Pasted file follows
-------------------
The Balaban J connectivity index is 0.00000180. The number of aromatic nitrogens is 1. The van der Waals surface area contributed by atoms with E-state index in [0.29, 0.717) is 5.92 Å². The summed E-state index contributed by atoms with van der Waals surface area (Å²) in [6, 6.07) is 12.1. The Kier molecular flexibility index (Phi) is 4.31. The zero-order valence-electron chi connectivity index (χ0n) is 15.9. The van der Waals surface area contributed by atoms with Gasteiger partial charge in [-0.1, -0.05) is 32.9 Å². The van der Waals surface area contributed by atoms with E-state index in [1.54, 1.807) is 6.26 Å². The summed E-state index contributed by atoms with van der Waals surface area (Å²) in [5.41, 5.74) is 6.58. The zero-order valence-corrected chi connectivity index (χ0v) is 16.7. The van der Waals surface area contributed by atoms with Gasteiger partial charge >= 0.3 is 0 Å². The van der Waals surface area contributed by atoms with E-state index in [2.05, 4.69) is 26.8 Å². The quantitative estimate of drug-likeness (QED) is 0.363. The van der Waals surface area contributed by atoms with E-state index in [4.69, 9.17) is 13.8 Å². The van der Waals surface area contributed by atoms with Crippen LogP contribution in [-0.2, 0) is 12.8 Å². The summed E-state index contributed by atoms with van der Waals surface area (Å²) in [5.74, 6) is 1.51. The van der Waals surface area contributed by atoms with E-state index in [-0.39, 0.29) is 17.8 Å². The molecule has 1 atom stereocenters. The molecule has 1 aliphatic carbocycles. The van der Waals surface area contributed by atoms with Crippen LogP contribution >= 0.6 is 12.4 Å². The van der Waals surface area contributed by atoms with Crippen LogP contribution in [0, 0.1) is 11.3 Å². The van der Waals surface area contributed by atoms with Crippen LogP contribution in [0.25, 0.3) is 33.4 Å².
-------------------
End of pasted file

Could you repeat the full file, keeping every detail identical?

The Balaban J connectivity index is 0.00000180. The number of aromatic nitrogens is 1. The van der Waals surface area contributed by atoms with E-state index in [0.29, 0.717) is 5.92 Å². The summed E-state index contributed by atoms with van der Waals surface area (Å²) in [6, 6.07) is 12.1. The Kier molecular flexibility index (Phi) is 4.31. The zero-order valence-electron chi connectivity index (χ0n) is 15.9. The van der Waals surface area contributed by atoms with Gasteiger partial charge in [-0.1, -0.05) is 32.9 Å². The van der Waals surface area contributed by atoms with E-state index in [1.54, 1.807) is 6.26 Å². The summed E-state index contributed by atoms with van der Waals surface area (Å²) in [5.41, 5.74) is 6.58. The zero-order valence-corrected chi connectivity index (χ0v) is 16.7. The van der Waals surface area contributed by atoms with Gasteiger partial charge >= 0.3 is 0 Å². The van der Waals surface area contributed by atoms with E-state index in [2.05, 4.69) is 26.8 Å². The quantitative estimate of drug-likeness (QED) is 0.363. The van der Waals surface area contributed by atoms with E-state index in [4.69, 9.17) is 13.8 Å². The van der Waals surface area contributed by atoms with Crippen LogP contribution in [-0.2, 0) is 12.8 Å². The summed E-state index contributed by atoms with van der Waals surface area (Å²) in [5.74, 6) is 1.51. The van der Waals surface area contributed by atoms with E-state index in [-0.39, 0.29) is 17.8 Å². The molecule has 1 atom stereocenters. The molecule has 1 aliphatic carbocycles. The van der Waals surface area contributed by atoms with Crippen LogP contribution >= 0.6 is 12.4 Å². The van der Waals surface area contributed by atoms with Crippen LogP contribution in [0, 0.1) is 11.3 Å². The van der Waals surface area contributed by atoms with Crippen LogP contribution in [0.25, 0.3) is 33.4 Å².